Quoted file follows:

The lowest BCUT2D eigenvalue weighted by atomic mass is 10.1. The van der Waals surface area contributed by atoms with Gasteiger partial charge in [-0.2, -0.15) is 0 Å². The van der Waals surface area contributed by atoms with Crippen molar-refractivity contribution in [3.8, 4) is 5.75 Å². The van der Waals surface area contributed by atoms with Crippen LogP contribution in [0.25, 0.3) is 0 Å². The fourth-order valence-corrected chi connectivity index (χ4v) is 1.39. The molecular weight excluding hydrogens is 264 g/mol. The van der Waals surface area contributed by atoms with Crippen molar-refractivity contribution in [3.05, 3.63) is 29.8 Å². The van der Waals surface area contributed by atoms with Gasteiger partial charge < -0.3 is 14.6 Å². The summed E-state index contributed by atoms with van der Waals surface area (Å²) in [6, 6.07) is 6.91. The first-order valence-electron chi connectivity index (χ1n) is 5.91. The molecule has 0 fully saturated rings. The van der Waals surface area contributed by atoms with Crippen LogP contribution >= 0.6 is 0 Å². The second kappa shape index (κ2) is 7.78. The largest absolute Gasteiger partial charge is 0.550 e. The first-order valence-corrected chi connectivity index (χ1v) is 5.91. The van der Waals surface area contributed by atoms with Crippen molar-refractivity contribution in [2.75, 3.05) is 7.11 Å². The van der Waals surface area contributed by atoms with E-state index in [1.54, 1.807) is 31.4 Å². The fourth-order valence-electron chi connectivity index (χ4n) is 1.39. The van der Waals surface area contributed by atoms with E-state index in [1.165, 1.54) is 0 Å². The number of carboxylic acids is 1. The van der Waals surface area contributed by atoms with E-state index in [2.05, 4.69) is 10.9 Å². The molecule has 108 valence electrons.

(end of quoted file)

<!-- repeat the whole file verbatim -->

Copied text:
The lowest BCUT2D eigenvalue weighted by atomic mass is 10.1. The van der Waals surface area contributed by atoms with Gasteiger partial charge in [-0.2, -0.15) is 0 Å². The van der Waals surface area contributed by atoms with Crippen molar-refractivity contribution in [3.8, 4) is 5.75 Å². The van der Waals surface area contributed by atoms with Crippen LogP contribution in [0.25, 0.3) is 0 Å². The fourth-order valence-corrected chi connectivity index (χ4v) is 1.39. The molecular weight excluding hydrogens is 264 g/mol. The van der Waals surface area contributed by atoms with Crippen molar-refractivity contribution in [3.05, 3.63) is 29.8 Å². The van der Waals surface area contributed by atoms with Gasteiger partial charge < -0.3 is 14.6 Å². The summed E-state index contributed by atoms with van der Waals surface area (Å²) in [6, 6.07) is 6.91. The first-order valence-electron chi connectivity index (χ1n) is 5.91. The molecule has 0 fully saturated rings. The van der Waals surface area contributed by atoms with Crippen LogP contribution >= 0.6 is 0 Å². The second kappa shape index (κ2) is 7.78. The largest absolute Gasteiger partial charge is 0.550 e. The first-order valence-corrected chi connectivity index (χ1v) is 5.91. The van der Waals surface area contributed by atoms with Crippen molar-refractivity contribution in [2.75, 3.05) is 7.11 Å². The van der Waals surface area contributed by atoms with E-state index in [1.54, 1.807) is 31.4 Å². The fourth-order valence-electron chi connectivity index (χ4n) is 1.39. The van der Waals surface area contributed by atoms with E-state index in [1.165, 1.54) is 0 Å². The number of carboxylic acids is 1. The van der Waals surface area contributed by atoms with E-state index in [2.05, 4.69) is 10.9 Å². The molecule has 108 valence electrons.